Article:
At the end of 2017, Facebook boasted a barely-believable 2.2 billion active monthly users. Zuckerberg’s creation now reaches people of all ages in every corner of the global facebook in 2018.
Indeed, Facebook is so pervasive that people expect you to have an account. If you don’t, you’re seen as an oddball. How dare you fly in the face of the digital world?
But if you’re one of the few people in North America or Europe who don’t have a Facebook profile, you’re ahead of the curve. People in the United States are deleting their accounts in record numbers.
If you still have an account, it’s time to take a long look in the mirror. It might be time for you to stop using facebook in 2018.
Here are five reasons why you should delete your Facebook .
1. Facebook in 2018 Tracks You Around the Web
Yes, there are lots of problems with Facebook’s usability; we’ll come to them shortly. However, perhaps the most worrisome of all Facebook’s issues is the way it tracks you around the web.
Let’s try and be fair for a moment. Facebook provides its services for free, and in return, we accept we’re handing over data to one of the largest advertising firms in the world.
But Facebook also tracks you when you’re not using the site. Worse still, you don’t even need a Facebook account—the company will still track you.
The issue recently made global headlines after Belgian authorities ruled that Facebook had to delete all the data it held on Belgian citizens. Prosecutors said Facebook collected it unlawfully.
The only way to show your displeasure at the gross invasion of privacy is to vote with your feet—or your mouse, in this case.
2. Human Experimentation
Cast your mind back to 2012. You may recall that Facebook conducted an experiment on 689,000 of its unwitting users.
Over a period of several months, half of the “participants” were subjected to consistently positive content. The other half were shown negative content.
It was negligent in the extreme. Aside from the ethical issues, one can only speculate about the negative effect the move could have had on users suffering from emotional issues.
And that’s not the only time Facebook has pulled this trick. There are at least seven other high-profile examples since the turn of the decade.
Bottom line: Facebook sees you as a lab rat.
3. Fake News
Donald Trump may have laid claim to the “fake news” catchphrase, but the concept of deliberately feeding people misinformation is as old as human civilization itself.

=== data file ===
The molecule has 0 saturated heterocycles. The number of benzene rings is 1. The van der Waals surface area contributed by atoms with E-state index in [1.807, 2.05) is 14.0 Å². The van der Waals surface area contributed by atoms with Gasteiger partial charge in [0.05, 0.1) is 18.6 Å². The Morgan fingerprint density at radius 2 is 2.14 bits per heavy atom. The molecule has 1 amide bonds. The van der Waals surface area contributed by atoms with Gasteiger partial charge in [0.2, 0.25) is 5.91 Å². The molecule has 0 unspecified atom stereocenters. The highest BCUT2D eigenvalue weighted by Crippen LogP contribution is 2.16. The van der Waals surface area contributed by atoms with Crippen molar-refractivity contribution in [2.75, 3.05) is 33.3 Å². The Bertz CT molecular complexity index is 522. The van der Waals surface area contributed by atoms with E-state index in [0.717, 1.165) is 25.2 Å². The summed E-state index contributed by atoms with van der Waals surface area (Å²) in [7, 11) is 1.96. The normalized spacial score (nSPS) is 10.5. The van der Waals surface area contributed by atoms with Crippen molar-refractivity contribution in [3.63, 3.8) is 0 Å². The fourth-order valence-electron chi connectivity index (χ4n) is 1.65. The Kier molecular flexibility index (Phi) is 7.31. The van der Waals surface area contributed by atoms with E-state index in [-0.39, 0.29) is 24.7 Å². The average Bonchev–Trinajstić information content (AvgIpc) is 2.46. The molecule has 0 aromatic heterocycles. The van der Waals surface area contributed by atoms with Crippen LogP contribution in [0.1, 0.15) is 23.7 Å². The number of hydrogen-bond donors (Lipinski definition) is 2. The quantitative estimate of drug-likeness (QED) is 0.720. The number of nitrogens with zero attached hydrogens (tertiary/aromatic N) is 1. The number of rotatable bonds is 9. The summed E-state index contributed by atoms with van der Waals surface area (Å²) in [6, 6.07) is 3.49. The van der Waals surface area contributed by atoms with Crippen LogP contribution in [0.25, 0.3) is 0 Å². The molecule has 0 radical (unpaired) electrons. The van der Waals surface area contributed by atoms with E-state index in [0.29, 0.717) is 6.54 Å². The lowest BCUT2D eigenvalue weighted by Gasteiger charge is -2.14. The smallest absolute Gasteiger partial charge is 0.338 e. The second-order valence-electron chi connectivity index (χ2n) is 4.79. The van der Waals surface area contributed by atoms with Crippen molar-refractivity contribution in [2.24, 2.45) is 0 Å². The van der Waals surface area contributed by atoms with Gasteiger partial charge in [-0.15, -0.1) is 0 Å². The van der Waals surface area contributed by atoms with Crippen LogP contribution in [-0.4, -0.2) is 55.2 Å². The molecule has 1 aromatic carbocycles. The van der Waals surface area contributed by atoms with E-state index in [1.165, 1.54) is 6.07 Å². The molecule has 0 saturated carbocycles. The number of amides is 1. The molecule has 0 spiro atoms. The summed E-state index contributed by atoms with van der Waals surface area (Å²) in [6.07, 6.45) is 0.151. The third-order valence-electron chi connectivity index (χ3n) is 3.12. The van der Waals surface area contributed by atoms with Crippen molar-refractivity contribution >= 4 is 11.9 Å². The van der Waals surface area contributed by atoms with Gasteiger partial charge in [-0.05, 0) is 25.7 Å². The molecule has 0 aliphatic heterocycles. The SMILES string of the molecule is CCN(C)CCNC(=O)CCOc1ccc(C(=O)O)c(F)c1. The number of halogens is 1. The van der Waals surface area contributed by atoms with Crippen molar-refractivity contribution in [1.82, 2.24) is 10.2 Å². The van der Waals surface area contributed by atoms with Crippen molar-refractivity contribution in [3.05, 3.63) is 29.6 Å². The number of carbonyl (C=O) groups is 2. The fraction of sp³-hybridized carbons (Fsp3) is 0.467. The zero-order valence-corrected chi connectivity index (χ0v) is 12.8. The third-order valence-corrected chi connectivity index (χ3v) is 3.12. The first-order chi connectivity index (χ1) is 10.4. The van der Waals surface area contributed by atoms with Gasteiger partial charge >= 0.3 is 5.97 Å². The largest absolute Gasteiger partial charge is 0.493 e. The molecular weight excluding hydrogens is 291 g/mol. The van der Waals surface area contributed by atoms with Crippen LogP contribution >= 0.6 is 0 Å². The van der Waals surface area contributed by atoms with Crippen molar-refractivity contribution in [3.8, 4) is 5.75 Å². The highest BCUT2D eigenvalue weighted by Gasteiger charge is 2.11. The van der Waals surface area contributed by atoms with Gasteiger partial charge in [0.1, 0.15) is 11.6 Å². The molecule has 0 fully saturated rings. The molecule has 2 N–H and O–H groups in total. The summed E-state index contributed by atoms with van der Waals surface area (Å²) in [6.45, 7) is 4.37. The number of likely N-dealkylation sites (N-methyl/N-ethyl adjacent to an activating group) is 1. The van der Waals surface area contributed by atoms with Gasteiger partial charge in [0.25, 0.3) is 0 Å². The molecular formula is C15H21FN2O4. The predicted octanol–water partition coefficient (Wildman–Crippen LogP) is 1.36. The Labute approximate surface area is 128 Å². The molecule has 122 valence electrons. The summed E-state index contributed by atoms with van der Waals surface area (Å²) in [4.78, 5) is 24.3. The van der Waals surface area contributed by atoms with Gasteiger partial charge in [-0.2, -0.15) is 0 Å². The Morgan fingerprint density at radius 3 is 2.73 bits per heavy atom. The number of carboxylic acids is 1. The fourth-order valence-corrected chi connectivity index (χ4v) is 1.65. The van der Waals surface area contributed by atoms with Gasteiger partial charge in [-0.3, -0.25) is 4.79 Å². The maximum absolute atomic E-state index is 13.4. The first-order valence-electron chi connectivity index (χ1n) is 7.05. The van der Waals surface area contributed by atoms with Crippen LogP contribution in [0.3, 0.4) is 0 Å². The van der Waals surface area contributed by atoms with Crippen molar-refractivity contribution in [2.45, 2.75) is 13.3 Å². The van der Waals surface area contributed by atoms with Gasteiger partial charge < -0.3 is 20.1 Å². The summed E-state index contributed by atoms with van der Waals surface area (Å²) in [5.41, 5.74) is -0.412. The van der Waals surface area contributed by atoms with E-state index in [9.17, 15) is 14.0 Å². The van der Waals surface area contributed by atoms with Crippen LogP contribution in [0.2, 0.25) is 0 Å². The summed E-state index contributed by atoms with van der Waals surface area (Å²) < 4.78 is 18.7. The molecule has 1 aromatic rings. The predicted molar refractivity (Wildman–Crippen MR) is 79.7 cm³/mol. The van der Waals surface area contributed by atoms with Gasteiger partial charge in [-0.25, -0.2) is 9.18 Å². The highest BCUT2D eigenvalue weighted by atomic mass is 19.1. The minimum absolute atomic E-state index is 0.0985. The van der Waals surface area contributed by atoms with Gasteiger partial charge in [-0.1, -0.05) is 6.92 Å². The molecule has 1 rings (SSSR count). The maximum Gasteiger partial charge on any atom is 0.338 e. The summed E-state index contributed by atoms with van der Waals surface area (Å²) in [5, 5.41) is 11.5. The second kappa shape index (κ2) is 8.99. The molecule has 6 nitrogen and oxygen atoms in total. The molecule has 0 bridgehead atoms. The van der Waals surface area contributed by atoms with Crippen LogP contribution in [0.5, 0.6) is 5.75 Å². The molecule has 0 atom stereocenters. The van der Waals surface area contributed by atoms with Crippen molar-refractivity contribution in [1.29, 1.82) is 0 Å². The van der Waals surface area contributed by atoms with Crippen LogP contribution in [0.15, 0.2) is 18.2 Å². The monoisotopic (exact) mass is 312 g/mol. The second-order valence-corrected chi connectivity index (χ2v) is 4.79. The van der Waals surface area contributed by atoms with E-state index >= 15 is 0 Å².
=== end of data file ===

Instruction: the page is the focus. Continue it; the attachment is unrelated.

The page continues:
We’re not here to discuss the philosophical standpoints around fake news. You can decide where you stand in the freedom-of-speech debate.
However, one thing is clear: over the last six years, Facebook has increasingly tried to position itself as a news portal. In doing so, it has an obligation to deliver on basic principles like trustworthiness and reliability.
But the company has failed. Facebook has allowed fake news to prosper, giving it both a platform and a veneer of authenticity. Given Facebook has also been accused deliberately influencing elections, it’s a troublesome situation.
If Facebook is your primary source of news, it’s time to move on. You should use these trustworthy news sites instead.
4. Questionable Privacy Practices
Facebook has obfuscated and complicated its privacy settings for as long as anyone can remember.
Don’t believe us? Here’s a Zuckerberg quote from The Guardian in 2010:
“Simply put, many of you thought our [privacy] controls were too complex. Our intention was to give you lots of granular controls; but that may not have been what many of you wanted. We just missed the mark.”
Can you honestly say the situation is any better today, eight years later? Yes, Facebook does offer a privacy setting for almost everything—but you need an entire manual to find every hidden option. It’s deliberately not user-friendly.
“No personal information that you submit to Facebook will be available to any user of the website who does not belong to at least one of the groups specified by you in your privacy settings.”
And here’s a quote from the current policy:
“When you use third-party apps, websites or other services that use, or are integrated with [Facebook], they may receive information about what you post or share. […] We use all the information that we have about you to show you relevant ads. […] And we transfer information to vendors, service providers, and other partners.”
We barely need to say any more; the quotes tell their own story. Facebook wants you to overlook settings so it can use your data.
5. Facebook Has Forgotten Its Roots
When Facebook first burst onto the scene, it was revolutionary. Sure, sites like MySpace had enjoyed some previous success, but Facebook was the first network that was truly fit for widespread use.
And we loved it. Our newsfeeds were full of photos and updates from your close friends.
But as time has passed, the newsfeed has become diluted. Excessively large friend networks and a deluge of posts from advertisers, pages you Liked years ago, and “news” organizations meant the network lost its original charm.
Facebook’s leadership seems to recognize the problem. In January 2018, Zuckerberg announced you could “expect to see more from your friends, family, and groups” on your newsfeed in the coming 12 months.
It sounds promising, but we all know Facebook will never again be the trendy place to hang out that it was pre-2010. You should try a different network with a tightly knit group instead.
Isn’t It Time to Stop Using facebook in 2018?
We’ve looked at five reasons why you should stop using Facebook today, and we’ve not even touched on the more obvious issues like lost productivity and the toxic “keeping up with the Joneses” mentality that the network helps to propagate.